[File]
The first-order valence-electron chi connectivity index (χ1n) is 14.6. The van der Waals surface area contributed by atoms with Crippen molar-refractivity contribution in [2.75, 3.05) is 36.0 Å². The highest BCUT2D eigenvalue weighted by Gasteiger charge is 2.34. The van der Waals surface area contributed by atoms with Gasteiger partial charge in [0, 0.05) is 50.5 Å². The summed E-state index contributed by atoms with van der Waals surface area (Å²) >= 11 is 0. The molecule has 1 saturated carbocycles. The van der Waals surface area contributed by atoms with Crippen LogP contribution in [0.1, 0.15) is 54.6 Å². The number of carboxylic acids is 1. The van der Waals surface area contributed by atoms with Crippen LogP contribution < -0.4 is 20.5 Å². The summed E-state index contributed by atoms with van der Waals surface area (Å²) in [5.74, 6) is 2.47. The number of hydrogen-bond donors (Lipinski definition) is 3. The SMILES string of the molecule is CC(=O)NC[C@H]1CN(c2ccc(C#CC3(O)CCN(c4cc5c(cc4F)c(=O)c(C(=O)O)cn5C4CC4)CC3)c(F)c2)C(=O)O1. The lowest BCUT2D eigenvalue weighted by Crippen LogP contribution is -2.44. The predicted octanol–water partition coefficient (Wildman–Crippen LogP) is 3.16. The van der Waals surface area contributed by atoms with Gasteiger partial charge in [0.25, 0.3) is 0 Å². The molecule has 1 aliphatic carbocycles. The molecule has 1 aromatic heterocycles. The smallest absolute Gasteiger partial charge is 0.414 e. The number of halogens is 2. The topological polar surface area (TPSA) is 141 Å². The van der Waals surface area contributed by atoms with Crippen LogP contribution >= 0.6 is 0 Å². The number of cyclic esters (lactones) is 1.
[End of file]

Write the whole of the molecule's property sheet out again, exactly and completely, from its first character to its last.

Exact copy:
The first-order valence-electron chi connectivity index (χ1n) is 14.6. The van der Waals surface area contributed by atoms with Crippen molar-refractivity contribution in [2.75, 3.05) is 36.0 Å². The highest BCUT2D eigenvalue weighted by Gasteiger charge is 2.34. The van der Waals surface area contributed by atoms with Gasteiger partial charge in [0, 0.05) is 50.5 Å². The summed E-state index contributed by atoms with van der Waals surface area (Å²) >= 11 is 0. The molecule has 1 saturated carbocycles. The van der Waals surface area contributed by atoms with Crippen LogP contribution in [0.1, 0.15) is 54.6 Å². The number of carboxylic acids is 1. The van der Waals surface area contributed by atoms with Crippen LogP contribution < -0.4 is 20.5 Å². The summed E-state index contributed by atoms with van der Waals surface area (Å²) in [5.74, 6) is 2.47. The number of hydrogen-bond donors (Lipinski definition) is 3. The SMILES string of the molecule is CC(=O)NC[C@H]1CN(c2ccc(C#CC3(O)CCN(c4cc5c(cc4F)c(=O)c(C(=O)O)cn5C4CC4)CC3)c(F)c2)C(=O)O1. The lowest BCUT2D eigenvalue weighted by Crippen LogP contribution is -2.44. The predicted octanol–water partition coefficient (Wildman–Crippen LogP) is 3.16. The van der Waals surface area contributed by atoms with Gasteiger partial charge in [0.25, 0.3) is 0 Å². The molecule has 1 aliphatic carbocycles. The molecule has 1 aromatic heterocycles. The smallest absolute Gasteiger partial charge is 0.414 e. The number of halogens is 2. The topological polar surface area (TPSA) is 141 Å². The van der Waals surface area contributed by atoms with Crippen LogP contribution >= 0.6 is 0 Å². The number of cyclic esters (lactones) is 1.